Blood Clots

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Your Radiologist Explains Blood Clots

What are blood clots?

Blood clots are semi-solid masses of blood. Normally, blood flows freely through veins and arteries. Some blood clotting, or coagulation, is necessary and normal. Blood clotting helps stop bleeding if you are cut or injured. However, when too much clotting occurs, it can cause serious complications.

When a blood clot forms, it can be stationary (called a thrombosis) and block blood flow or break loose (called an embolism) and travel to various parts of the body.

There are two different types of clots:

  • Arterial clots are those that form in the arteries. Once arterial clots form, they cause symptoms immediately. Because this type of clot prevents oxygen from reaching vital organs, it can cause a variety of complications like stroke, heart attack, paralysis and intense pain.
  • Venous clots are those that form in the veins. Venous clots typically form slowly over a period of time. Symptoms of venous clots gradually become more noticeable.

Blood clots can occur in many different parts of the body, each area having different symptoms:

  • Legs and arms: Symptoms of blood clots in the legs and arms vary and may include pain or cramping, swelling, tenderness, warmth to the touch and bluish- or red-colored skin. Clots that occur in larger veins are called deep vein thrombosis (DVT). Blood clots can also occur in smaller, more superficial (closer to the skin) veins.
  • Heart: Common symptoms for blood clots in the heart include pain in the chest and left arm, sweating and difficulty breathing.
  • Lungs: The most common symptoms include shortness of breath or difficulty breathing, chest pain and cough. Other symptoms that may or may not appear are sweating, discolored skin, swelling in the legs, irregular heartbeat and/or pulse and dizziness.
  • Brain: Patients with blood clots in their brains can experience problems with their vision or speech, seizures and general weakness.
  • Abdomen: Symptoms of abdominal blood clots can include severe abdominal pain, nausea, vomiting and diarrhea and/or bloody stools.

A blood clot can be life-threatening depending on the location and severity.

How are blood clots evaluated?

Evaluation of your condition differs depending on the location and type of your blood clot. Your doctor will usually begin by obtaining your medical history, as this may provide information about factors that caused the clot, and will also perform a physical examination. In an emergency situation where patients may be unable to describe their symptoms, doctors may send patients for testing immediately after a physical examination.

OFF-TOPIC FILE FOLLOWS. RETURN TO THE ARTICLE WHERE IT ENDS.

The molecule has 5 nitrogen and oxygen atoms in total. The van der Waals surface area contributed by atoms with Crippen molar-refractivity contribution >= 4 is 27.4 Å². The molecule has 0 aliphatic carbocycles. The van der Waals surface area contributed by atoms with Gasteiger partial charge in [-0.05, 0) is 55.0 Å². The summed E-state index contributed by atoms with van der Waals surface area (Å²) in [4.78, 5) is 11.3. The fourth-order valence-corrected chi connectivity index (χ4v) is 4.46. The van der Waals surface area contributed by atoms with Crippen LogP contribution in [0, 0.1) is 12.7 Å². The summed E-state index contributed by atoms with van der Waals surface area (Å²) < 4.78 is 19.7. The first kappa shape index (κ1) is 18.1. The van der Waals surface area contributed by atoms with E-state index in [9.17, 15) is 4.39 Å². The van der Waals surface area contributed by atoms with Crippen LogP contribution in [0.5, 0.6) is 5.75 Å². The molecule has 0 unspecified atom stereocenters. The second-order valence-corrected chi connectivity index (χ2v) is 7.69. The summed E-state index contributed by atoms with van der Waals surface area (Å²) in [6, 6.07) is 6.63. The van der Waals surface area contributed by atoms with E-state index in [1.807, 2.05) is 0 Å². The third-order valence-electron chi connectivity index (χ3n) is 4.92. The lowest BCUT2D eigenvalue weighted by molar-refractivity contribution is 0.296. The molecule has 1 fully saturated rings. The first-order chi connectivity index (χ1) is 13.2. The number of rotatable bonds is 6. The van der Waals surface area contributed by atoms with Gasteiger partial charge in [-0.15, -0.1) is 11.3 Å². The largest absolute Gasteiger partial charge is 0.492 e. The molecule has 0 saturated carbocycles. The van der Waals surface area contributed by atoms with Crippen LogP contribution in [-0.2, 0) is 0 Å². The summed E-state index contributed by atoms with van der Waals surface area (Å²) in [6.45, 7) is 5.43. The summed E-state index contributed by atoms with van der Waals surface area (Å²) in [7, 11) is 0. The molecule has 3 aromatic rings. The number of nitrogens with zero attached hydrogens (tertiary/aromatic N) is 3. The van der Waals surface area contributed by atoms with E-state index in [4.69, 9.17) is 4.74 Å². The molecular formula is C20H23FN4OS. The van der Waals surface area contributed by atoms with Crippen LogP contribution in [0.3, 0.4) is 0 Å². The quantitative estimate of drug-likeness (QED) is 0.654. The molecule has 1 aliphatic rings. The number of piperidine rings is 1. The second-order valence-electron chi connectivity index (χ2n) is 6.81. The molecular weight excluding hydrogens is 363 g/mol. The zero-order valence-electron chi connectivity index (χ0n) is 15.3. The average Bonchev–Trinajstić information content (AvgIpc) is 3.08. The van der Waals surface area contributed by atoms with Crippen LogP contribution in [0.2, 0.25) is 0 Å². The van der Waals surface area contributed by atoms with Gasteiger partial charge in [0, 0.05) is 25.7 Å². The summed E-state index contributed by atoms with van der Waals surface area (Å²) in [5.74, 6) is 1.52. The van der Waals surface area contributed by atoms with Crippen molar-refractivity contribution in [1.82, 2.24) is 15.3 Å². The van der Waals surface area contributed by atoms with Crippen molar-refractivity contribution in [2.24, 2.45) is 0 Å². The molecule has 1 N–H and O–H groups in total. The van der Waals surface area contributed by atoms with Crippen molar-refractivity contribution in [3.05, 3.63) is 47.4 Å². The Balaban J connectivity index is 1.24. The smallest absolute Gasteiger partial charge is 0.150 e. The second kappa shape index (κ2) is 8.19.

You may be sent for one or more of the following tests:

  • Venous ultrasound (www.radiologyinfo.org/en/info.cfm?pg=venousus): This test is usually the first step for confirming a venous blood clot. Sound waves are used to create a view of your veins. A Doppler ultrasound may be used to help visualize blood flow through your veins. If the results of the ultrasound are inconclusive, venography (www.radiologyinfo.org/en/info.cfm?pg=venography) or MR angiography (www.radiologyinfo.org/en/info.cfm?pg=angiomr) may be used.
  • Chest CT scan (www.radiologyinfo.org/en/info.cfm?pg=chestct): If your doctor suspects you have a pulmonary embolism, you may undergo a CT scan. The most common cause of a pulmonary embolism is a fragment from a leg or pelvic clot that has broken off and traveled through the veins to the lung. You may be sent for a chest x-ray (www.radiologyinfo.org/en/info.cfm?pg=chestrad) if your doctor believes you may have a condition other than a blood clot.
  • Abdominal/pelvic CT scan (www.radiologyinfo.org/en/info.cfm?pg=abdominct): This type of CT scan may be used if your doctor suspects a blood clot somewhere in your abdomen or pelvis. It may also be used to rule out other conditions that cause the same symptoms as blood clots.
  • Head CT scan (www.radiologyinfo.org/en/info.cfm?pg=headct): If you are exhibiting the symptoms of a stroke, your doctor will order an emergency CT scan of the head in order to confirm the presence of a clot. In some cases, your doctor may order a cerebral angiography (www.radiologyinfo.org/en/info.cfm?pg=angiocerebral) exam. A carotid ultrasound (www.radiologyinfo.org/en/info.cfm?pg=us-carotid) could also be performed to see if a fragment from a blood clot in your neck has traveled to your brain.

Blood clots may cause symptoms that mimic other diseases or conditions. You may undergo additional testing to rule out other conditions.

How are blood clots treated?

Arterial clots:

Your doctor may recommend that you undergo catheter-directed thrombolysis (www.radiologyinfo.org/en/info.cfm?pg=thrombo), a procedure that delivers "clot busting" drugs to the site of the clot, or have surgery to remove the clot. These treatments are meant to manage clots aggressively since arterial clots can block blood flow to vital organs. They are typically only used in life-threatening or emergency cases.

Venous clots:

If you are diagnosed with a deep venous clot, you will be put on blood thinning medication to help thin your blood and allow it to pass more easily past the site of the clot.

Your doctor may ask you to undergo a procedure called inferior vena cava filter placement. This is recommended for patients who are at high risk for blood clots. A filter is placed into your vein to help prevent blood clot fragments from traveling through the veins to the heart or lungs.

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This page was reviewed on April 12, 2012

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